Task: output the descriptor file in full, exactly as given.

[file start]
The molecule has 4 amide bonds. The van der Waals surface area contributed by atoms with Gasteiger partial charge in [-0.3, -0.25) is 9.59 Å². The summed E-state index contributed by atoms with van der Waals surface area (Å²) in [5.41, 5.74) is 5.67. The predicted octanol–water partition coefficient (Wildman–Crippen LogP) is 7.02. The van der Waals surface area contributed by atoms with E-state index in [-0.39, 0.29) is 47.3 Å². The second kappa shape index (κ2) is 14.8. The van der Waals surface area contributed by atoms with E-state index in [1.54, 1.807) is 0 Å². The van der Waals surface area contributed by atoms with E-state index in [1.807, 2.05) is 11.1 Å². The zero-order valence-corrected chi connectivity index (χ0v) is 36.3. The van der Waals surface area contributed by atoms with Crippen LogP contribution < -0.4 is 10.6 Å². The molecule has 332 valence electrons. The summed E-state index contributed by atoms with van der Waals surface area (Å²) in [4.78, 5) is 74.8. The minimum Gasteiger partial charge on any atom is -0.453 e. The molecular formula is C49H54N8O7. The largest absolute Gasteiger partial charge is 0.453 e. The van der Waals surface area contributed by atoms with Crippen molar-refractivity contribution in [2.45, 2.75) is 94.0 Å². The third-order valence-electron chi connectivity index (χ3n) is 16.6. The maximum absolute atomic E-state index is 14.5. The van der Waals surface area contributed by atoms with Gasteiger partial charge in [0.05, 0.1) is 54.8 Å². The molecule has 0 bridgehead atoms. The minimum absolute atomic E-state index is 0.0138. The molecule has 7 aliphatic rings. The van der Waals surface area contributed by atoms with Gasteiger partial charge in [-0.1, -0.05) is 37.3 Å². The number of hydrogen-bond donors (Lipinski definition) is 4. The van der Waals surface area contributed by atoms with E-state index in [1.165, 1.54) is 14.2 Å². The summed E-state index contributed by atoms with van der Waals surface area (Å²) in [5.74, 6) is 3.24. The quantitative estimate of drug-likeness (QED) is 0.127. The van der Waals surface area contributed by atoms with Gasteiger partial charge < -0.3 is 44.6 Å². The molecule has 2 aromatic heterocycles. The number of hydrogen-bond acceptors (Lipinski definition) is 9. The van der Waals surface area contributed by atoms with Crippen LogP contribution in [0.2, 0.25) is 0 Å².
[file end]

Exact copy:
The molecule has 4 amide bonds. The van der Waals surface area contributed by atoms with Gasteiger partial charge in [-0.3, -0.25) is 9.59 Å². The summed E-state index contributed by atoms with van der Waals surface area (Å²) in [5.41, 5.74) is 5.67. The predicted octanol–water partition coefficient (Wildman–Crippen LogP) is 7.02. The van der Waals surface area contributed by atoms with E-state index in [-0.39, 0.29) is 47.3 Å². The second kappa shape index (κ2) is 14.8. The van der Waals surface area contributed by atoms with E-state index in [1.54, 1.807) is 0 Å². The van der Waals surface area contributed by atoms with E-state index in [1.807, 2.05) is 11.1 Å². The zero-order valence-corrected chi connectivity index (χ0v) is 36.3. The van der Waals surface area contributed by atoms with Crippen LogP contribution < -0.4 is 10.6 Å². The molecule has 332 valence electrons. The summed E-state index contributed by atoms with van der Waals surface area (Å²) in [4.78, 5) is 74.8. The minimum Gasteiger partial charge on any atom is -0.453 e. The molecular formula is C49H54N8O7. The largest absolute Gasteiger partial charge is 0.453 e. The van der Waals surface area contributed by atoms with Crippen molar-refractivity contribution in [2.45, 2.75) is 94.0 Å². The third-order valence-electron chi connectivity index (χ3n) is 16.6. The maximum absolute atomic E-state index is 14.5. The van der Waals surface area contributed by atoms with Gasteiger partial charge in [0.05, 0.1) is 54.8 Å². The molecule has 0 bridgehead atoms. The minimum absolute atomic E-state index is 0.0138. The molecule has 7 aliphatic rings. The van der Waals surface area contributed by atoms with Gasteiger partial charge in [-0.1, -0.05) is 37.3 Å². The number of hydrogen-bond donors (Lipinski definition) is 4. The van der Waals surface area contributed by atoms with E-state index in [1.165, 1.54) is 14.2 Å². The summed E-state index contributed by atoms with van der Waals surface area (Å²) in [5.74, 6) is 3.24. The quantitative estimate of drug-likeness (QED) is 0.127. The van der Waals surface area contributed by atoms with Gasteiger partial charge < -0.3 is 44.6 Å². The molecule has 2 aromatic heterocycles. The number of hydrogen-bond acceptors (Lipinski definition) is 9. The van der Waals surface area contributed by atoms with Crippen LogP contribution in [0.2, 0.25) is 0 Å².